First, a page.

My noble and learned Friend the Lord Chief Justice in closing his address referred to something which fell from me with respect to this measure on a former occasion, and I therefore feel called upon to state as shortly as possible the views which I take of it. I need hardly say that I entertain all proper respect for my noble and learned Friend, and also for the Select Committee to whom the present question had been referred, and upon the Resolutions of which this Bill, as I understand, is based. At the 962 same time, I must recall to your Lordships' recollection the fact that only one-half of the said Committee was present when these Resolutions were agreed to, and that less than one-third of the Committee voted in their favour. The Committee consisted of sixteen members, of whom eight were present when the Resolutions were discussed, and five voted in their favour. I therefore feel that I am perfectly at liberty to entertain my own opinions upon this subject without running the risk of being charged with being either obstinate or presumptuous. I must say that I altogether dissent from the conclusion at which the Committee arrived. With all deference to my noble and learned Friend, I think that, if it is necessary to legislate at all upon this subject, the measure which he has brought forward is most inefficient for the purpose, and ought to be greatly extended. In my opinion, as the Bill stands at present, it would be almost wholly inoperative. Every one of your Lordships, I feel certain, will admit the importance of the reports to which the measure relates. They are indeed marvellous for their accuracy. Every man, without stirring from his home, is made acquainted by them with all the circumstances attending all these public meetings—held not only in the Metropolis, but in every part of the Kingdom — and with all the facts and arguments which are discussed at them. It is hardly possible to overrate the advantages which result from this system, and it is, I conceive, the duty of Parliament, as far as possible, to do justice to those persons to whom we are indebted for these great advantages. Now, my Lords, a word upon the law. My noble and learned Friend very properly drew a distinction between libellous and defamatory words spoken, and those words when actually reduced to writing, With but few exceptions, persons may calumniate and defame by word of mouth to almost any extent with perfect immunity, and without being subject to any punishment; but the same words, when reduced to writing, may subject a party to a prosecution, and to the payment of damages, if found guilty, to the person injured. The principle upon which this distinction is founded I imagine is this. Words may be uttered hastily, in a moment of passion, and without consideration; they may have been misreported, and may be forgotten; whereas, writing denotes premeditation, care, opportunity for consideration. The written libel 963 is permanent, and may be extensively circulated. These are the grounds upon which the law at present draws a distinction between words spoken and words actually written. Now, apply the principle upon which this distinction is founded to the meetings which are the subjects of this Bill. A man attends a public meeting, and from the most malicious motives makes a speech defamatory of the character of another person. He knows it will be taken down in writing: he sees the reporter before him. He knows that it will be published; the very object for which he speaks it is that it may be published. Yet that man passes with impunity; the law cannot take hold of him. On the other hand, the reporter, whose mind is intent upon one object only,—taking down accurately what he hears,—who has no time for consideration as to whether the language uttered be libellous or not, who sends his slips off one after another as fast as they are completed; who, when he revises them, revises them in the utmost haste because they must be published immediately and without delay; such a man, under such circumstances, having no malicious motive, perhaps not knowing the point on which the calumny turns, is made the scapegoat; an action is brought against him, and he is fined in damages, or he may be indicted for the libel, and punished as a criminal. Now what can be more unjust than that state of things? My Lords, when you come to consider the circumstances attending a public meeting such as I have described, the principle on which the distinction between written and oral slander is made, hardly applies. A man goes to a meeting prepared with a slander. He sees it taken down; he speaks it for that purpose; he knows it will be published. Take, however, another illustration. Supposing I dictate words detracting from the character of another man to a person who puts them down, and I wish him to publish them. In that case I am responsible, and may be indicted for the libel. It is true that in the example we are now considering there is no authority given—no expression of a wish that it should be published. But everybody knows that it is the intention of the speaker that it should be published; and therefore I say, the distinction between oral and written slander does not apply to the case we are now dealing with. The law should be so altered as to make the party who utters the slan- 964 der solely responsible. A very trifling link in the chain, if supplied, would do justice to the parties. I mention these facts in the presence of my noble and learned Friend, to give him an opportunity of considering them, with a view to giving effect to the principle I have stated. But if he should think it impracticable to adopt that principle, still, looking at the Bill in its present shape, I must hold it to be very inadequate and imperfect. The second clause provides that if an action be brought to recover damages for the publication of a report the defendant may answer that "this is a faithful report of what passed at a public meeting lawfully assembled for a lawful purpose." And if the jury under those circumstances should be of opinion that the plaintiff had sustained no loss or injury, the defendant will be entitled to a verdict. The consequence of his being so entitled to a verdict is, that all the costs of the proceedings must be paid by the plaintiff. No doubt, this would afford great relief to the publisher, because as the law now stands, if the publication be in strict law a libel however small the damages, be they only one farthing, the plaintiff has to pay no costs, and in the case of Davison v. Duncan, to which my noble and learned Friend has so repeatedly referred, we have an instance of the costs under such circumstances amounting to between £400 and £500. Therefore, if the Bill stopped here, it would give a very great relief to the publisher; but, unfortunately, it does not stop here. The very next clause entirely neutralises the provision which precedes it. Clause 3 defines the meetings which are to be deemed lawful meetings lawfully assembled within the meaning of the Act. Never was there so extraordinary a definition! My noble and learned Friend gives, under four heads, meetings as convened by lawful authority, namely, for presenting petitions to either House of Parliament or to Her Majesty; meetings of Town Councils; meetings for the election of Members of Parliament; and, lastly, meetings held under any local Act for the purpose of imposing any rate or transacting any business with respect to a parish or a district. On first seeing this limitation, I turned it over and over again in my mind to discover upon what principle it proceeded. Is it that these meetings are meetings where order and decorum pre-eminently prevail? If I wished to select any meetings of a contrary character, I should se- 965 lect one of the very heads inserted in this Bill. Take for instance a vestry meeting for the purpose of making a church rate—is that the kind of meeting which is peculiarly marked by order and decorum and by an absence of personality? My Lords, I have seen a vestry meeting presided over by the clergyman of the parish. Argument goes on, turbulence succeeds to argument, the clergyman is obliged to abandon the chair; some other person takes his place, when renewed confusion and perhaps tumult ensue, and certain resolutions are passed which are probably of a most objectionable description. And yet this is one of the special, or, according to the phrase of my noble and learned Friend, one of the "favoured" meetings to which his measure extends. He has condescended to include the meetings of this House and of the other House of Parliament. We, too, are "favoured" meetings, we are "lawful meetings," and are to enjoy the benefit of my noble and learned Friend's Bill. We shall not be turned out of this House; he does us the honour, and I am grateful to him, of styling us a lawful meeting within the operation of the Act. But, my Lords, what will the right rev. Bench say to it? The right rev. Bench remained present during three quarters of an hour of my noble and learned Friend's speech, but they abandoned their places before its conclusion. What, however, would they say, if they were here and heard that Convocation is not a "lawful" assembly? Neither the Lower nor the Upper House of Convocation is included in the Bill. In the Lower House, indeed, perhaps a few sharp words might be exchanged.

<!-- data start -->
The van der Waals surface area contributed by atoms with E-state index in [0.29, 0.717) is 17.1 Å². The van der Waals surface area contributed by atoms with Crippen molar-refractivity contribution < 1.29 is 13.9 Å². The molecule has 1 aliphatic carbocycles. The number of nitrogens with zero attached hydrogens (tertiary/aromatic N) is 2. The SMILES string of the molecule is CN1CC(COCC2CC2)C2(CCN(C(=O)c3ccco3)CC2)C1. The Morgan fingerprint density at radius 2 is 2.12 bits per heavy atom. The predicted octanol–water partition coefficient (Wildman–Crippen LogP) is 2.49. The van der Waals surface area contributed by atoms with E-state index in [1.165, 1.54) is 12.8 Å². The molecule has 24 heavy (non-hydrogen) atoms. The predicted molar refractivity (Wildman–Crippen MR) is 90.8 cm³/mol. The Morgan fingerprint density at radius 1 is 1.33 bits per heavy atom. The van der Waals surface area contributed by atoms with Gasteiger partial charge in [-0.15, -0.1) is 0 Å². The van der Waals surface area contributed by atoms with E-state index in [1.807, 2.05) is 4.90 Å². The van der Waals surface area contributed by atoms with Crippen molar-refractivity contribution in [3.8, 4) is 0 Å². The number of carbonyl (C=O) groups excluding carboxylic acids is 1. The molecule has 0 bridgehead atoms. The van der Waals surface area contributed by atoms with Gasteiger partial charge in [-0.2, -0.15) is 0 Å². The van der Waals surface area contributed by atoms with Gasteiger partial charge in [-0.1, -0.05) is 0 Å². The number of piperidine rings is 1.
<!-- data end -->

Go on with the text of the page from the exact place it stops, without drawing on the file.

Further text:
§ LORD LYNDHURST